Amid a red-clad wave of supporters, Christie Padilla thanked the throng as she turned away from the boisterous rally and walked to the Kent School District Office for pivotal negotiations with district representatives over teacher salaries Thursday morning.
Padilla, president of the Kent Education Association (KEA), was cautiously optimistic that the teachers union and school district could reach a deal.
Eight hours later, those talks yielded little results.
“Negotiations did not go as well as we had hoped,” Padilla said Friday by email. “Needless to say, the KEA Bargaining Team is extremely disappointed on behalf of our teachers, students, parents and community.”
Padilla said the school district has requested mediation, and the KEA has agreed to the process.
More talks are scheduled, Padilla said, but the negotiations will depend on the mediator’s schedule.
“This will definitely slow down the negotiations process,” Padilla warned.
Added Melissa Laramie, director of communications for the school district, in a statement:
“KSD has jointly scheduled further bargaining dates with our partners in KEA. It was mutually decided between lead negotiators from both our district and KEA to invite a mediator into our process to assist in our shared goal of reaching a resolution and begin school Aug. 30 as scheduled. We respect and value all KSD staff, including our teachers. One way we can demonstrate that respect is allowing all bargaining to happen at the table.”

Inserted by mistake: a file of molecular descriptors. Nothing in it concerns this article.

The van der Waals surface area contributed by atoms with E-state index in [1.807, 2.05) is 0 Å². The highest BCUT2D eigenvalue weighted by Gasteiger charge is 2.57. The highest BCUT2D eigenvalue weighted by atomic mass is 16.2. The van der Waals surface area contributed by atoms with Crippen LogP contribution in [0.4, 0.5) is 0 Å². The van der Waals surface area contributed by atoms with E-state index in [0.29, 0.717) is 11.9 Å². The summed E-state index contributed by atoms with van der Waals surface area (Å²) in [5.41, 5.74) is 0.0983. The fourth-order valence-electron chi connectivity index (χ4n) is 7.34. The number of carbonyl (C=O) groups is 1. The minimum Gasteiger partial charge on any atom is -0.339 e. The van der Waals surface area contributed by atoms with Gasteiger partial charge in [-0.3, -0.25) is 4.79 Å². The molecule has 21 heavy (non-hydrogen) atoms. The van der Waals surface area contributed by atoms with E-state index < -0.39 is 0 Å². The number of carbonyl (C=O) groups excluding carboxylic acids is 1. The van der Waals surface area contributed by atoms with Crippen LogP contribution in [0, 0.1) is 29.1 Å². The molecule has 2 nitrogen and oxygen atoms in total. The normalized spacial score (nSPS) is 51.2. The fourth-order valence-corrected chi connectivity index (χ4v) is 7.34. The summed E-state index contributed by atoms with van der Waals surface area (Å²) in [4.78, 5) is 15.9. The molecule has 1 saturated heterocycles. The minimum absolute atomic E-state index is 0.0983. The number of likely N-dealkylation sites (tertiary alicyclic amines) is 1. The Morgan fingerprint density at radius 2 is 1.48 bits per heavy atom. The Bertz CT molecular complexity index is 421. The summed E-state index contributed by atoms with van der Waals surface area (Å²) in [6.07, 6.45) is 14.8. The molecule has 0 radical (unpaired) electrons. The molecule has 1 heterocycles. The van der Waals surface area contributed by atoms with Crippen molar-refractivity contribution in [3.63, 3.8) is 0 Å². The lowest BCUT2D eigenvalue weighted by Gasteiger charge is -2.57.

Kent teachers want better pay, but negotiations with district leaders have not gone well during a prolonged summer of discontent. Thursday represented the last planned bargaining session, union leaders said, before classrooms officially open Aug. 30. If no final-hour settlement can be reached, an unwanted strike becomes more likely for the state’s fifth-largest school district.
“It’s a reality but it’s not one I’m willing to concede to yet,” Padilla said of the prospects of a strike. “There are a number of options that we have before we get to a strike. Nobody wants to strike. I don’t want to strike. There’s a number of things that we can try to do before we get to that place, but I think our members are angry enough to certainly consider that option.”
Teachers want more than an allowable 3.1 percent cost-of-living bump, but the district hasn’t offered more, union leaders said. The last negotiation session on July 19 lasted 40 minutes and ended without a resolution, union reps said.
“We are hoping, but they have not yet (offered more than 3.1),” Padilla said of boosting the salary scale. “They are bringing us a proposal this morning that we are hoping would be better than their 3.1 proposals from the past.”
The Kent School District is just one of many statewide districts renegotiating teacher salaries after the recent McCleary Supreme Court ruling guaranteed about $1 billion toward teacher wages. KEA members say that money is intended for teacher salaries, not bail out the district’s financial plight. The Kent School District ended the 2016-17 school year with a $5.6 million deficit.